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“Will it run Crysis?” was an oft-expressed anxiety of mid-noughties PC gaming, but here in the chaotic end-times of 2018 we’re faced with a new one: “Crysis can’t run Crysis.”
Come October, there’ll be no more multiplayer nanosuit shenanigans: Crytek are shutting the online component of Crysis down, apparently because the playerbase is just too dang small to make life support worthwhile. Singleplayer isn’t going anywhere, you’ll be glad to hear, but still: it’s sad when something dies. (more…)
Three fallacies I’m occasionally guilty of believing:
1) The Oculus Rift does not involve any of the physicality of the HTC Vive2) VR gaming is riding a cart to minigame hell3) There’s a ceiling on how good VR games can look
Global illumination.Volumetric clouds.Sub-surface scattering.
These are words that make me hot.
But I know this feeling is forbidden. I should care about games>, not the empty pursuit of photorealism. But oh my, it s so exciting, and not empty. In fact, I think that right now photorealism is becoming crucial to games, and that we should celebrate it.
Have You Played? is an endless stream of game recommendations. One a day, every day of the year, perhaps for all time.>
When later entries in a series go wrong, the disappointment tends not to blight the original people liked so much. Unfortunately Crysis [official site] couldn’t maintain the things people liked about it for even its own running time. Yeah, the aliens were a bit guff, but there was so much in Crysis to like from its open stealth-action beginnings to its bombastic finale.
We’re off the back of a string of five reviews, so it’s time for a NEWS UPDATE. Let’s call this the NEWS UPDATE OF MAY, or the MAY NEWS UPDATE. Of board games, obviously. And you might be thinking – Well, Rab, you just did a news update last month, called the April News Update or something. Is there even more news about daft board games already? And I’m all like that – Well, yes.
There’s an open stretch of grass between me and the thin exterior wall of a small island village. The place is crawling with enemy troops, who move along the dirt roads and populate the ramshackle buildings in groups of two or three. Defensive turrets would already be firing at me if I my nanosuit wasn’t keeping me invisible, the energy bar barely moving for as long as I remain still.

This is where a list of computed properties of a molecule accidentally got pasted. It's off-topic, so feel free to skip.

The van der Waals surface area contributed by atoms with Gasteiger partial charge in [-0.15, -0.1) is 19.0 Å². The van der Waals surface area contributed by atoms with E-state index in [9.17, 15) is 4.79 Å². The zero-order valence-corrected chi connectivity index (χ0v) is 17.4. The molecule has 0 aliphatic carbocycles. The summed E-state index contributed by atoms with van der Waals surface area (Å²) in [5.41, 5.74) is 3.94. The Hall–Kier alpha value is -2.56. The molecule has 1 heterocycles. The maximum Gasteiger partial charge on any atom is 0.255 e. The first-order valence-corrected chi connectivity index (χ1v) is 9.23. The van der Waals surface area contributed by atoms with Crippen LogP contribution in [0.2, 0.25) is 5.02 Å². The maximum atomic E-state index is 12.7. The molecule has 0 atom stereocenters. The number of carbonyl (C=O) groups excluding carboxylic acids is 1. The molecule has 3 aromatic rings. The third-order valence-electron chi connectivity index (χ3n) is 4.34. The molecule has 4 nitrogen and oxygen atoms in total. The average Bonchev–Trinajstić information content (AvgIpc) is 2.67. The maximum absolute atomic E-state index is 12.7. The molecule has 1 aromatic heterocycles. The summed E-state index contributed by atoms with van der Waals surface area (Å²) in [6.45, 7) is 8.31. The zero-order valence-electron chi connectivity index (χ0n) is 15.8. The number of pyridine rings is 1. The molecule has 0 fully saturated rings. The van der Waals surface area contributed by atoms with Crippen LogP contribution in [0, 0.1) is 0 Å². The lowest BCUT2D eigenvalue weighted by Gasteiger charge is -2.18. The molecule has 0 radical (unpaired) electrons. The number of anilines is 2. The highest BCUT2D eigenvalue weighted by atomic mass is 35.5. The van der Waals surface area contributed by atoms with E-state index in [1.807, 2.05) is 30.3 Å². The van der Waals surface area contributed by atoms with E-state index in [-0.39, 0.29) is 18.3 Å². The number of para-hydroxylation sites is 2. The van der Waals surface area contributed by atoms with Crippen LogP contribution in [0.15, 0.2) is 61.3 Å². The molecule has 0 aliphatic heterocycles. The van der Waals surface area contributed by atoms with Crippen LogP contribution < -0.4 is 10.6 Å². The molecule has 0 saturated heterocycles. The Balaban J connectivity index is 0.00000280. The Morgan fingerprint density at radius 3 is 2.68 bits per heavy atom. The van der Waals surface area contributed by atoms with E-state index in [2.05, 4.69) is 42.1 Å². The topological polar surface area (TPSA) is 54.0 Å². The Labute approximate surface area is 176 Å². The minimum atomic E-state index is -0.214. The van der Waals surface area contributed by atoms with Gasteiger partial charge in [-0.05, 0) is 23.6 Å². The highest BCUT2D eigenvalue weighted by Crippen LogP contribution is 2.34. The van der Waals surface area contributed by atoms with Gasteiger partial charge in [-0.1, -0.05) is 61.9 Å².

So I start to run.>
In June this year, rumours began to circulate that developer and publisher Crytek were in trouble. Anonymous sources told Kotaku and GameStar [article behind paywall] stories of wages being late, staff going two months without pay, and a lack of communication from the company’s management. Crytek initially denied everything. Then last week Crytek made staff redundant at their Austin office, and sold their UK office and the Homefront IP to Koch Media.
Which brings us to today, upon which Eurogamer have run an interview with Crytek co-founder Cevat Yerli. The interview is long and wide-ranging, and covers the current financial situation at the company, why wage payments got “delayed”, and where the company is now headed.
I’m not sure how a Homefront sequel that I didn’t really care about became a Crysis game that I really want to play, but that’s what I saw the other day. Homefront: The Revolution is Crysis. Hilariously Crysis. So very very Crysis. And yet it’s a Crysis game that Crytek haven’t even managed to make, despite having all the component parts.
Now they are, and it’s a Homefront game. I am confused. >
GameSpy giveth, and – years later – it shutteth down due to the cruleth realities of modern busineth practices and, in doing so, taketh away. The list of games affected by said untimely (but also kinda timely) demise is long and prone to billowing ominously in the wind, and we still don’t know what exactly will happen to a number of those trapped in its server purgatory. Sometimes, though, no news is good news. Case in point: it turns out that Crysis and Crysis 2 won’t be coming back online after GameSpy goes dark.